Max Stier, president for the Partnership for Public Service, said, “The idea that someone would have an adverse personnel action taken against them, and that could be a transfer…that was based on political affiliation or on an affiliation with a prior administration, would be a prohibited personnel practice.”

The law lists consequences for such actions like reprimand, removal, a monetary penalty or a combination of these punishments. However, Stier warns, “In terms of some sort of penalty to those that have actually violated the law in this regard, there may not be much. That’s maybe not how it ought to be, but you really have to expect that the leadership will take this seriously, because they should.

Obama "loyalists"

At least two more email exchanges referenced rooting out former Clinton and Obama appointees.

In one, Edward Lacey, the deputy director of Policy Planning at the State Department, references the Conservative Review article while telling Brian Hook that he’s rooted out five Obama/Clinton loyalists. Lacey continues: "Two remain — Sahar, whose detail expires on June 5, and Roop Rangaswamy.” Hook agrees to discuss the issue and later sent an email to himself containing a list of names, some of whom he refers to as “troublemakers.”

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In April of 2017, Nowrouzzadeh was removed early from her position at the Office of Policy Planning and back to her previous position in the Office of Iranian Affairs. The circumstances surrounding Nowrouzzadeh’s employment were originally reported by Politico and confirmed by VICE News. Her detail to the powerful policy planning office was scheduled to go until July. Because of that, she filed a equal employment opportunity complaint that claimed the change in position was due to racial discrimination but did not address the possible political discrimination issue that the emails highlight. The complaint was settled last year.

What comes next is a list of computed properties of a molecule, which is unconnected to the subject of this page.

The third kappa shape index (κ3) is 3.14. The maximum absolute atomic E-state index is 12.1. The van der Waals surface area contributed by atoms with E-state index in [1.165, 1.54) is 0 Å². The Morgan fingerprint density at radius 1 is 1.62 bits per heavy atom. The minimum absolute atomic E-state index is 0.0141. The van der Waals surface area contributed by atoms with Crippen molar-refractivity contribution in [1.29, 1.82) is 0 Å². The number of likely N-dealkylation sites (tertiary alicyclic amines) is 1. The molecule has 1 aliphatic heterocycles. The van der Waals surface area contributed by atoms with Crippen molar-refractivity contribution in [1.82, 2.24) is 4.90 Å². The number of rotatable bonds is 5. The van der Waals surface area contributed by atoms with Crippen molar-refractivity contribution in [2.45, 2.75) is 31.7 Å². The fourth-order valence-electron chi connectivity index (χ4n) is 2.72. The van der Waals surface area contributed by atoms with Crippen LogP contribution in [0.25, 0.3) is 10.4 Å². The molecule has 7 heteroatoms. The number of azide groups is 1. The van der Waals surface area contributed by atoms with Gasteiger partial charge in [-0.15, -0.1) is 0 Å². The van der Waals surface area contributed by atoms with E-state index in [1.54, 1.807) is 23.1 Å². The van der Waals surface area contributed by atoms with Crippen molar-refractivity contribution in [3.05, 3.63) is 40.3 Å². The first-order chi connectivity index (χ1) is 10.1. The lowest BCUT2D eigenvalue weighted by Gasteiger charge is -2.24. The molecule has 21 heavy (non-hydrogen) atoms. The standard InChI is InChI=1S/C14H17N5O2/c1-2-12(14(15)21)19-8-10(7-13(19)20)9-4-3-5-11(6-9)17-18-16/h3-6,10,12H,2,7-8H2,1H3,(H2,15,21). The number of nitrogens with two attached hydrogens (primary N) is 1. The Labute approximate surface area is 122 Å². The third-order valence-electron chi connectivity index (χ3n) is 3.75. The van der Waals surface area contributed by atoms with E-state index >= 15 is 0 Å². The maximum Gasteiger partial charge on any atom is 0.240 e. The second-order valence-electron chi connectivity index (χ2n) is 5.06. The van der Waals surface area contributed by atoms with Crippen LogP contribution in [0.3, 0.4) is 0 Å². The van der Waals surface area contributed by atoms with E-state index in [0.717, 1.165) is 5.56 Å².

She is now on unpaid leave from the State Department while participating in a fellowship at Harvard University.

Based on these emails as well as other complaints, the ranking Democratic members of both the House Oversight Committee and the House Foreign Affairs Committee sent a letter to the White House and the State Department last Thursday asking for more information and transcribed interviews with officials who were a part of the email exchanges by March 29.

In the letter, Democratic Representatives Elijah Cummings of Maryland and Eliot Engel of New York write, ”Over the past year, we have heard many reports of political attacks on career employees at the State Department, but we had not seen evidence of how extensive, blunt, and inappropriate these attacks were until now.”

Engel’s office said that as of Monday morning, they’d received no official response to their letter. The State Department would not respond directly to whether they have communicated with the offices of the congressmen. “We always work closely and cooperatively with Congress and seek to be as timely and responsive as possible to their requests for information. As a general matter, we don’t comment publicly on oversight matters,” a State Department statement read.

When asked during a briefing to address the letter, spokeswoman Heather Nauert said, “I can tell you that we received that letter from Congress. The State Department regards those types of communications very seriously. We always get back in touch with those members of Congress who ask questions of us. We don’t have any additional information to share on that at this time.”

Jesse Seidman contributed to this report

Cover image: U.S. President Donald J. Trump meets with Taoiseach Leo Varadkar of Ireland at The White House on March 15, 2018, in Washington, D.C. (Photo by Chris Kleponis-Pool/Getty Images)